Like SESSA, Google is also getting behind the push for home and building-scale consumer renewable energy generation with the recent launch of an initiative which assists American consumers to assess the rooftop solar potential of their homes, a clear sign that rooftop renewables can now be considered mainstream. Google Sunroof allows one to drill down to a particular building or house and factors in local solar irradiation data and rooftop orientation in order to arrive at a projected generation potential.
Whilst the service is still new and is only available in certain regions in the US, Google plans to roll it out to others too. This bodes well for a country like South Africa which offers even greater opportunities for rooftop solar than the US.
In South Africa, inland solar radiation averages around 20 mega-joules per square meter per day (MJ/m2) and is slightly lower on the coast (Cape Town through to Richards Bay) at around 18 MJ/m2 per day. As long as the solar installation faces north and is not shaded, it is easy to determine the potential for rooftop solar.
The simple SESSA guideline for calculating Eskom power replacement with solar thermal power for water heating is to determine the amount of hot water used in the home for washing. It takes 1 kWh to heat 36 litres of water to 40 °C which is the temperature that it feels comfortable to wash at. Since a typical shower consumes 16 litres of water per minute, one simply adds up the minutes that all the occupants in a home spend in the shower daily and then multiplies this figure by 16 litres and then divides this by 36 to get an estimate of the energy consumed by showering (in kWh) per day.
Choosing a solar water heater by obtaining its deemed kWh output per day, enables the consumer to determine the level of electrical and financial savings they can achieve against the electricity currently consumed through water heating, whether it be 60% or 100% or anywhere between as the target saving.
In much the same way that a photovoltaic panel of 280 watt output over 6 hours will generate approximately 1.68kWh, a solar water heater with its solar collector will save a kWh figure. The major difference between the technologies is that a solar water heater stores the energy in hot water (think of it as a thermal battery), while solar photovoltaics requires a battery to store electrical energy.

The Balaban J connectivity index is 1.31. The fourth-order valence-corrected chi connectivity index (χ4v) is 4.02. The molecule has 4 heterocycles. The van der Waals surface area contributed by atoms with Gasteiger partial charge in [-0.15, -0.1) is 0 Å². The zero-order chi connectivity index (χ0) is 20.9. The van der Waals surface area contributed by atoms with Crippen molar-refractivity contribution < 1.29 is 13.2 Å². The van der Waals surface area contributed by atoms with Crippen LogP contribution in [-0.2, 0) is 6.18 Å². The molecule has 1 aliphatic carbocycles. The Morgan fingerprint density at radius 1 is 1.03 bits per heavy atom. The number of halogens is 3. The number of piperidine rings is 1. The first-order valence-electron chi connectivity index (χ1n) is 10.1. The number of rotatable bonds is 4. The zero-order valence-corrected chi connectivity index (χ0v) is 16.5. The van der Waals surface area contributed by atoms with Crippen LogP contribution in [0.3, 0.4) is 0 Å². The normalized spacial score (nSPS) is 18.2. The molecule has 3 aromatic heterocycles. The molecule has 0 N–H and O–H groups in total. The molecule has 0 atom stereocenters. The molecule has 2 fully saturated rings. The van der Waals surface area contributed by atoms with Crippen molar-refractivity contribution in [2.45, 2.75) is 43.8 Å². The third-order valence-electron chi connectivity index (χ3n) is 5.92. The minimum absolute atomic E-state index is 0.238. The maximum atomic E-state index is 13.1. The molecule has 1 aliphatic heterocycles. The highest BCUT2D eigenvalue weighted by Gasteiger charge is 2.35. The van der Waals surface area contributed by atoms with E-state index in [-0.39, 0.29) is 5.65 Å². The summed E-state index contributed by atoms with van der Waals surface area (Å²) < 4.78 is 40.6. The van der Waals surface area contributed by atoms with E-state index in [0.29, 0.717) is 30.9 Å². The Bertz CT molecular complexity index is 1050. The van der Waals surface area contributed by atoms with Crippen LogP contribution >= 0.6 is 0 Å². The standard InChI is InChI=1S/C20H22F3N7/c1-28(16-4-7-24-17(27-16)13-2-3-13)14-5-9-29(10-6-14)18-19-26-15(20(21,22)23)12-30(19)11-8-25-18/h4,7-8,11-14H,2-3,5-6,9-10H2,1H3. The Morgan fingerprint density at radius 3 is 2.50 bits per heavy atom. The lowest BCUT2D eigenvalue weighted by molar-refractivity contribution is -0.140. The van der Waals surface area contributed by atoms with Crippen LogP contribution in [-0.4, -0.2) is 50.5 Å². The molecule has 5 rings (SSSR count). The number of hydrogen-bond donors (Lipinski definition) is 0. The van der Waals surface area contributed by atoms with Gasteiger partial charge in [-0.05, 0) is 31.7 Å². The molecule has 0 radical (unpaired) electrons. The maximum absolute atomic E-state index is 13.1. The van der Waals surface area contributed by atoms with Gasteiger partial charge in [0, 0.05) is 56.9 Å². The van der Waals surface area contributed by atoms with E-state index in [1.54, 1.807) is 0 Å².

In a similar manner to Google Sunroof, the SESSA guideline provided above enables the homeowner in SA to estimate kWh savings through solar water heating to a fair degree of accuracy. SESSA believes that solar water heating can replace 12% or more of Eskom’s total daily output, as well as having a positive effect on Eskom's carbon emissions profile.
As electricity prices continue to rise, embracing solar thermal technologies will become increasingly attractive, and with the kWh savings of a solar water heater and knowledge of the cost per kWh, the consumer can easily determine their return on investment (ROI) on the cost, including the payback period in months and years.
Despite South Africa not having a single energy efficient incentive program in existence in August 2015, (extraordinary in times of load shedding and power shortages) SESSA believes it is almost inevitable that by 2030, most homes will have embraced consumer renewables, whether it be solar water heating, solar photovoltaics or both. The investment is simply going to get more and more attractive.
Initiatives like Google's are a significant step towards empowering individuals to take control of their energy future. SESSA advises consumers to adopt rooftop renewables as a high priority, being a sound investment for their future, as well as the future of the planet through reducing carbon emissions.